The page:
Autumn 2019 Blues releases, reviewed

Several fine blues albums have made their way to me these last couple months, and today is the day I finally share my thoughts about them. Apologies to the PR folks, labels, and musicians for the delay.

First up:

Paul Gabriel Man of Many Blues Smoke Ring Records

There are no shortage of blues guitar albums attempting to grab our attention. Paul Gabriel’s Man of Many Blues is one that stands out from the rest.

Produced by Duke Robillard, who also contributes acoustic archtop and electric guitars, Man of Many Blues provides an extravaganza of blues sounds that will appeal to those who appreciate the rockin’ side of the music.

On this hour-plus set, blues vet Gabriel is joined by several recognizable names including members of Robillard’s band Bruce Bears (keys) and Mark Texeria (drums), Scott Spray on bass, and a lively horn section. Notable tracks include the easy-going lead track, “I Feel Good,” as well as the more jazzy “Cold, Cold, Cold” and “Blues for Georgia,” an ode to Georgia Louis, a gospel and blues vocalist held in high esteem by Gabriel.

“Just A Bitterness” gets low and almost funky, a plaintive number that I can see showing up on future mix tapes, with “Dear John Letter” just laying out the pain and riffs. “Face Full of Frown” and “Maybe We Can Talk A While” provide additional light relief, while “No Finance No Romance,” featuring soulful guest vocalist Howard Eldridge, gets to the nitty gritty of a relationship in trouble.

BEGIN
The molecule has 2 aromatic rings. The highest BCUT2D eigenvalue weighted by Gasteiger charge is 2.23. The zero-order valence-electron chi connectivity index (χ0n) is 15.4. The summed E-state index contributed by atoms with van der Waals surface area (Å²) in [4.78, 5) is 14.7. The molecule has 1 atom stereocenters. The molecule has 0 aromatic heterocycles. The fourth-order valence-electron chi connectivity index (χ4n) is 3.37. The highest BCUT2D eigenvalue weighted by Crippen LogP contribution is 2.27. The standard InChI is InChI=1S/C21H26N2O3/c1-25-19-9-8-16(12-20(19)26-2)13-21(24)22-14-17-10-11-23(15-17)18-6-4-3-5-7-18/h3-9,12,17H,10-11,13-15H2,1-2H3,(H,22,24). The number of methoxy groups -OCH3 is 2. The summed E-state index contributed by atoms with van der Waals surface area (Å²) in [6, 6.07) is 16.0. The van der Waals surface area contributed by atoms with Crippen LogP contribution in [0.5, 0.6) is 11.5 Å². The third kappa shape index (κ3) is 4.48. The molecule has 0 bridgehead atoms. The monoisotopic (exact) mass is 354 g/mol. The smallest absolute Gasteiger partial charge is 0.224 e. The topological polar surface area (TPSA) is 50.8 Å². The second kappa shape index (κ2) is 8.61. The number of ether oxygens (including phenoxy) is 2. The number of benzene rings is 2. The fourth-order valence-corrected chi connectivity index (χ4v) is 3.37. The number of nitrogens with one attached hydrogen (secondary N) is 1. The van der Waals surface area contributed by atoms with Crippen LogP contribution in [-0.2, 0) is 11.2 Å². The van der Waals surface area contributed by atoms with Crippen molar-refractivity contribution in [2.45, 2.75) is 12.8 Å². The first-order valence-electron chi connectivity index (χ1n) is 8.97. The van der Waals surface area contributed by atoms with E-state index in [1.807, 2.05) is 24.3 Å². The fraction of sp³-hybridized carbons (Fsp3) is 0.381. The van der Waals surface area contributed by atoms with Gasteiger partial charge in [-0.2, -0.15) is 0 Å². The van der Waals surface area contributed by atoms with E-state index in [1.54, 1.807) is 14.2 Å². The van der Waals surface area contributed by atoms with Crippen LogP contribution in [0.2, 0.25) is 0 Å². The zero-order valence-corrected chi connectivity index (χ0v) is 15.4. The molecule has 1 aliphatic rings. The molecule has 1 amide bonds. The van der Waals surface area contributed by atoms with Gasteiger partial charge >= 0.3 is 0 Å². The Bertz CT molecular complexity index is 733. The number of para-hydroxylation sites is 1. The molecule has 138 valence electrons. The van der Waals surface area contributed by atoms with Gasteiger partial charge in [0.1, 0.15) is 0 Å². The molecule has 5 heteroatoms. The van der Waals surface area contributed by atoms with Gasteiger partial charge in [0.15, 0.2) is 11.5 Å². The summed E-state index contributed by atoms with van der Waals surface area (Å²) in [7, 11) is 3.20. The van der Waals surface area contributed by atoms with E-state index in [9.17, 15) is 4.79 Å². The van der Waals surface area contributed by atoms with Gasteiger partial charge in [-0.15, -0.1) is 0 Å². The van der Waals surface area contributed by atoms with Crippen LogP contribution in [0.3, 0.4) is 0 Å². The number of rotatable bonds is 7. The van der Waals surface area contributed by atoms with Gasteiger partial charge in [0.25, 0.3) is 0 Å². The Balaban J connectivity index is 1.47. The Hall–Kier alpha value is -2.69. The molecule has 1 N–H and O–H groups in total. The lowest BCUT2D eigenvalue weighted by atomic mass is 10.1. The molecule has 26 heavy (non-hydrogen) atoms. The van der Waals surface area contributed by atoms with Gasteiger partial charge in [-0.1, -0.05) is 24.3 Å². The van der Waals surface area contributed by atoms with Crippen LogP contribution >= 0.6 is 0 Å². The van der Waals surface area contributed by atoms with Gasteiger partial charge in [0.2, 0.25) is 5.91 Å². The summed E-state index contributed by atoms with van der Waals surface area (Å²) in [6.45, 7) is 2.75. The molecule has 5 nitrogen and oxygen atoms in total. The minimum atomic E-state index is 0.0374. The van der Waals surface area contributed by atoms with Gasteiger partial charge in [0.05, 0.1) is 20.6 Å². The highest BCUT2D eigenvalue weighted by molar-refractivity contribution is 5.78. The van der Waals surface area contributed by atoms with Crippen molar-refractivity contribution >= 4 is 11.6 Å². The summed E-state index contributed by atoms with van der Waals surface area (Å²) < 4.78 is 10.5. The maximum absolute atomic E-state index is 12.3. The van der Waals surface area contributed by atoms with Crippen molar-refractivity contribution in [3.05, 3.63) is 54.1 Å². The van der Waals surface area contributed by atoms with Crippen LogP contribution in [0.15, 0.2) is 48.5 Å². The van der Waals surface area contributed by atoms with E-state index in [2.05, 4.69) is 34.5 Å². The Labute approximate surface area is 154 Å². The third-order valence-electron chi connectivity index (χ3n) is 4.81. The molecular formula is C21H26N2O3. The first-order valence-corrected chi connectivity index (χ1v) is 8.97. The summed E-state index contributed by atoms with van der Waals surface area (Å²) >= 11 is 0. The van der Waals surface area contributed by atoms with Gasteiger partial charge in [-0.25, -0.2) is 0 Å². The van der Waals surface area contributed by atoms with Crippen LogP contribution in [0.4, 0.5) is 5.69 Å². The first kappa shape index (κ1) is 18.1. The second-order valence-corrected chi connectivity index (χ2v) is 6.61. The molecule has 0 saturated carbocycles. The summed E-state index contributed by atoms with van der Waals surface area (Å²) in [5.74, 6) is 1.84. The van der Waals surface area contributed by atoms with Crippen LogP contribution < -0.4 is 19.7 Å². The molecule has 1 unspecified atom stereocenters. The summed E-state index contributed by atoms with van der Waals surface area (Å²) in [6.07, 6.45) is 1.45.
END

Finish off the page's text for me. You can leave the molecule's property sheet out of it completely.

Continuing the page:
Good stuff from Paul Gabriel, a strong vocalist who hauls water on this independent release. To get a better sense of Gabriel’s music, visit YouTube for a couple live sets, including this one.


Al Basile B’s Hot House Sweetspot Records

Another nicely-packaged, Duke Robillard production, B’s Hot House is also an enjoyable collection of original blues. Cornet player Al Basile has a style of vocal phrasing all his own, near-spoken with a slight lilt toward melody, Basile played with Roomful of Blues a lifetime ago, and has appeared on various Robillard projects during the ensuing years.

Unlike many blues songwriters, Basile tends to be quite wordy, providing his songs with than a standard two verses and a refrain. Basile’s comfort with verbosity—and his ability to craft expansive first-person narratives and blues depictions—provides his songs with depth not always found in modern blues.

Basile looks to the past for some of his inspiration. “Can’t Keep Me From Dreaming,” “Try One,” and “Looking for a Cookie” are culled from the sounds of the Fifties and Sixties, plaintive songs that found favour with youth in the early days of rock ‘n’ roll. “Give Me That Look” has a similar foundation, rich in horns and keys.

“What Dogs Wanna Do” may or may not be about pets, but “Razor Wire” isn’t about the physical fences we build around ourselves as much as it is about the emotional damage we do to those who matter to us most. “Talking In A Room” has a slight country feel, with “Five Roads” heading toward southern blues territory.

Again featuring Robillard (guitars) and Bruce Bears (keys) and Mark Texeria (drums), Doug James (tenor saxophone) and Jeff ‘Doc’ Chanonhouse (trumpet) round out the album’s formidable horn section.

Let’s hope this generous hour-long album gets the attention it deserves. Basile is a tremendous singer, and his songs along with Robillard’s production make B’s Hot House an album of significant interest.

One more:

Lloyd Spiegel Cut and Run